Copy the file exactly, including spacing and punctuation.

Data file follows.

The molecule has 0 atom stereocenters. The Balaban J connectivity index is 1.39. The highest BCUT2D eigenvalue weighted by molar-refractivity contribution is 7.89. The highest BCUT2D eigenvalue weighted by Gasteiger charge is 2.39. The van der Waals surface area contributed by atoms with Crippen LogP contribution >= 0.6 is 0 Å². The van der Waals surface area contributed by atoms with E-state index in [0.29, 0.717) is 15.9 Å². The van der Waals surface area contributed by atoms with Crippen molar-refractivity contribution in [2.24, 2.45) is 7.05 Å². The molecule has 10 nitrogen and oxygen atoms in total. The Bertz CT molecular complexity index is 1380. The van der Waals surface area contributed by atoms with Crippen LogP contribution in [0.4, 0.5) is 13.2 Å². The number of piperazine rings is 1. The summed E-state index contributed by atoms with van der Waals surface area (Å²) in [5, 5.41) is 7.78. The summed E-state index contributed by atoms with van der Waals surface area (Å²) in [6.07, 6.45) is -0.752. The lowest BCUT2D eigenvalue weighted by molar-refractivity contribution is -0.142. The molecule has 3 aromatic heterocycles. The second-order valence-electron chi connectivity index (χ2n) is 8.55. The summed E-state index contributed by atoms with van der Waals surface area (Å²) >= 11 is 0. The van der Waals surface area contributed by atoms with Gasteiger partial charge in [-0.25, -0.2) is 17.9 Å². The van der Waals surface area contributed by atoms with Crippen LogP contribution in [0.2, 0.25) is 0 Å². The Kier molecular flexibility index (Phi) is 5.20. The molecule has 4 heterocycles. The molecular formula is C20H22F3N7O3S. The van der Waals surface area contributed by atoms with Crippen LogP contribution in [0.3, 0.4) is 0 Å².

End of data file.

The molecule has 0 atom stereocenters. The Balaban J connectivity index is 1.39. The highest BCUT2D eigenvalue weighted by molar-refractivity contribution is 7.89. The highest BCUT2D eigenvalue weighted by Gasteiger charge is 2.39. The van der Waals surface area contributed by atoms with Crippen LogP contribution >= 0.6 is 0 Å². The van der Waals surface area contributed by atoms with E-state index in [0.29, 0.717) is 15.9 Å². The van der Waals surface area contributed by atoms with Crippen molar-refractivity contribution in [2.24, 2.45) is 7.05 Å². The molecule has 10 nitrogen and oxygen atoms in total. The Bertz CT molecular complexity index is 1380. The van der Waals surface area contributed by atoms with Crippen LogP contribution in [0.4, 0.5) is 13.2 Å². The number of piperazine rings is 1. The summed E-state index contributed by atoms with van der Waals surface area (Å²) in [5, 5.41) is 7.78. The summed E-state index contributed by atoms with van der Waals surface area (Å²) in [6.07, 6.45) is -0.752. The lowest BCUT2D eigenvalue weighted by molar-refractivity contribution is -0.142. The molecule has 3 aromatic heterocycles. The second-order valence-electron chi connectivity index (χ2n) is 8.55. The summed E-state index contributed by atoms with van der Waals surface area (Å²) >= 11 is 0. The van der Waals surface area contributed by atoms with Gasteiger partial charge in [-0.25, -0.2) is 17.9 Å². The van der Waals surface area contributed by atoms with Crippen LogP contribution in [0.2, 0.25) is 0 Å². The Kier molecular flexibility index (Phi) is 5.20. The molecule has 4 heterocycles. The molecular formula is C20H22F3N7O3S. The van der Waals surface area contributed by atoms with Crippen LogP contribution in [0.3, 0.4) is 0 Å².